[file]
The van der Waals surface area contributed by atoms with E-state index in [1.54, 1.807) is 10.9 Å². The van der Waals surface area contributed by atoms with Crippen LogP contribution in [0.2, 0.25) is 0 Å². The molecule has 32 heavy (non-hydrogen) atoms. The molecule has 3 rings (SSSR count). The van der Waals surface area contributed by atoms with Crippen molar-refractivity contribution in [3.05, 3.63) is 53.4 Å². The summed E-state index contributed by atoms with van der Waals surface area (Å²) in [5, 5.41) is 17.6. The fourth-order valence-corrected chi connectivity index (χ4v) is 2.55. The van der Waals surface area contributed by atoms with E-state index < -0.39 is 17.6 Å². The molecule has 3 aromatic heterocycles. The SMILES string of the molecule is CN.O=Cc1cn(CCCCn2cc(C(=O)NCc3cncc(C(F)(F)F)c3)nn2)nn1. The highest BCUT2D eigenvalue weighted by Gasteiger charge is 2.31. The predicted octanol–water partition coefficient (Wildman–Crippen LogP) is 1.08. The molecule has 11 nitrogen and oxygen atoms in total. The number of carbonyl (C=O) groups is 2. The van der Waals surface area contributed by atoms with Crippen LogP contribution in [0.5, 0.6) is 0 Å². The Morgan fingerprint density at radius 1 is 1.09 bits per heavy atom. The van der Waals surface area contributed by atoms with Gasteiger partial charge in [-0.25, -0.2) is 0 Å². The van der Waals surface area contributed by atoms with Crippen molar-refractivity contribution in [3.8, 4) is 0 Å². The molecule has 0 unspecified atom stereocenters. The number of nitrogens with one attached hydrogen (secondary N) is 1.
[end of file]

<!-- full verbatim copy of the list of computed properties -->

The van der Waals surface area contributed by atoms with E-state index in [1.54, 1.807) is 10.9 Å². The van der Waals surface area contributed by atoms with Crippen LogP contribution in [0.2, 0.25) is 0 Å². The molecule has 32 heavy (non-hydrogen) atoms. The molecule has 3 rings (SSSR count). The van der Waals surface area contributed by atoms with Crippen molar-refractivity contribution in [3.05, 3.63) is 53.4 Å². The summed E-state index contributed by atoms with van der Waals surface area (Å²) in [5, 5.41) is 17.6. The fourth-order valence-corrected chi connectivity index (χ4v) is 2.55. The van der Waals surface area contributed by atoms with E-state index < -0.39 is 17.6 Å². The molecule has 3 aromatic heterocycles. The SMILES string of the molecule is CN.O=Cc1cn(CCCCn2cc(C(=O)NCc3cncc(C(F)(F)F)c3)nn2)nn1. The highest BCUT2D eigenvalue weighted by Gasteiger charge is 2.31. The predicted octanol–water partition coefficient (Wildman–Crippen LogP) is 1.08. The molecule has 11 nitrogen and oxygen atoms in total. The number of carbonyl (C=O) groups is 2. The van der Waals surface area contributed by atoms with Crippen LogP contribution in [0.5, 0.6) is 0 Å². The Morgan fingerprint density at radius 1 is 1.09 bits per heavy atom. The van der Waals surface area contributed by atoms with Gasteiger partial charge in [-0.25, -0.2) is 0 Å². The van der Waals surface area contributed by atoms with Crippen molar-refractivity contribution in [3.8, 4) is 0 Å². The molecule has 0 unspecified atom stereocenters. The number of nitrogens with one attached hydrogen (secondary N) is 1.